Here’s How You and Your Child Can Stay Safe When Visiting a Dentist in This Pandemic

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For a parent, a screaming, crying child because of a dental problem can be a tough case to manage. Depending on the condition, you might have to bring them to a dental clinic.

The problem is the world is in the middle of a virus pandemic. How do you balance health and safety, especially when visiting a dentist?

1. Set Up an Appointment

Many states have already eased their restrictions, including Utah. You can already find an open dentist’s office, for instance. However, for your and the clinic’s safety, avoid dropping by without an appointment.

These clinics need to practice both social distancing and regular disinfection. Through appointments, they can plan the number of patients they will accept for the day and clean the clinic thoroughly in between.

2. Don’t Delay an Emergency

Calling ahead or booking an appointment also has another advantage: initial advice. Some cases can be non-urgent or elective, in which case you and your child can wait until situations get better.

However, for emergency cases, you need to bring your child as soon as you can to the clinic. These can include a broken or impacted tooth, gum swelling or bleeding, and tooth and gum sensitivity. These problems can affect their chewing, eating, and speaking abilities. Inflammation can lead to a more severe infection later.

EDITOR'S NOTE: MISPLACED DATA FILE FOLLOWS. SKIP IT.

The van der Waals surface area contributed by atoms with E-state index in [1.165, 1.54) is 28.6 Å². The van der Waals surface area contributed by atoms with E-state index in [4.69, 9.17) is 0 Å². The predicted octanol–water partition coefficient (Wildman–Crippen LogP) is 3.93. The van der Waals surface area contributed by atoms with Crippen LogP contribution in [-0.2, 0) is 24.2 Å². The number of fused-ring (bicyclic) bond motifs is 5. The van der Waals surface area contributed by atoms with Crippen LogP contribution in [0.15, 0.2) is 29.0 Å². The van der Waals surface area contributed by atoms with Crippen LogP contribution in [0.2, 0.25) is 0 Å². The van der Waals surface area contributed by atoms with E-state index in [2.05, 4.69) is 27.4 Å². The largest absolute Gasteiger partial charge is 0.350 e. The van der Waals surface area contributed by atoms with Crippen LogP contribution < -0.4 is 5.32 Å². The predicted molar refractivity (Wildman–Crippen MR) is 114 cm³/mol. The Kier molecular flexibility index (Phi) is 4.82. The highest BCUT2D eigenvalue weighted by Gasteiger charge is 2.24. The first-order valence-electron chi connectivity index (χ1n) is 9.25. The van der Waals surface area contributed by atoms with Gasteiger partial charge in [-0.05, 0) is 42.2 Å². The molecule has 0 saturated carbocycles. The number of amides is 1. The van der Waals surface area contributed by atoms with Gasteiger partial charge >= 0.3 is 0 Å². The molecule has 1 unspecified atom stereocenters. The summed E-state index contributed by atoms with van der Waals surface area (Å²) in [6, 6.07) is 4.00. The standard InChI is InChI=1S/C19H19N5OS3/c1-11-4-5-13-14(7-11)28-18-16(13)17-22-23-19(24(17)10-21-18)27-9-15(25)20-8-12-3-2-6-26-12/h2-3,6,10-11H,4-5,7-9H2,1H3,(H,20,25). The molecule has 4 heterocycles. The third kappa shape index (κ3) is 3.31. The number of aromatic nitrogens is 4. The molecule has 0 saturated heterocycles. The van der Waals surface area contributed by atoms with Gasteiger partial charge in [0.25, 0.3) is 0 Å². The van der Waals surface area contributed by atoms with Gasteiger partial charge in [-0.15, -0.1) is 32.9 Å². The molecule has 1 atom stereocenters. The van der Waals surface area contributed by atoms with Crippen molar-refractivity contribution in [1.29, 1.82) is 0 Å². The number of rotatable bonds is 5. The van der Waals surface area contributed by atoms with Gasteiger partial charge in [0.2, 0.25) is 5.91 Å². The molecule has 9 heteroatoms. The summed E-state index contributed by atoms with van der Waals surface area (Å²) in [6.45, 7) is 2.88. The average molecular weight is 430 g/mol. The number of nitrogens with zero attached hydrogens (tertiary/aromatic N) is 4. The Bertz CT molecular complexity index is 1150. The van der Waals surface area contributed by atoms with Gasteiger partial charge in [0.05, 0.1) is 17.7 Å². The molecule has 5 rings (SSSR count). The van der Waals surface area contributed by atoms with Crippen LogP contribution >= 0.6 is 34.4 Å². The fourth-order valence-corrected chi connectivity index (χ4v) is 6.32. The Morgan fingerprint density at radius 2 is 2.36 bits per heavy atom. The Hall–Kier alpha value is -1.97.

3. Wear Masks at All Times

More studies show how masks are effective in helping control the pandemic. They can protect you from potential virus carriers and prevent others from getting sick if you or your child have the virus.

More likely too, the dental clinic will advise you to come in with a mask on. The child can remove the mask only when the dentist has to check or assess the dental problem.

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4. Check for Signs and Symptoms

Some dental issues, such as gum swelling, can also show symptoms, such as fever. However, watch out if other problems accompany it, such as:

  • Dry cough
  • Difficulty in breathing
  • Loss of taste and smell
  • Headache
  • Nausea and dizziness
  • Fatigue or body malaise

These are also signs and symptoms of COVID-19. If you believe you’ve been exposed to the virus, don’t proceed to the dental clinic first. Call your GP and get medical advice, including getting you and your child swabbed. Wait for clear results before you schedule an appointment with a dentist.

5. Limit Companions

If you’re used to having the entire family trooping to the dental clinic, then you have to stop the habit—at least for now. As mentioned, these clinics practice social distancing, which means the space cannot afford to overcrowd.

Since the patient is a child, they need one adult companion, who might need to stay outside, like the lounge. While there, avoid talking to any of the stuff unless necessary. Don’t take off the mask.

Being in the middle of the pandemic doesn’t mean you can forget about dental care, especially if it’s an emergency and involves your child. Get help when you have to, but stay safe with these tips.

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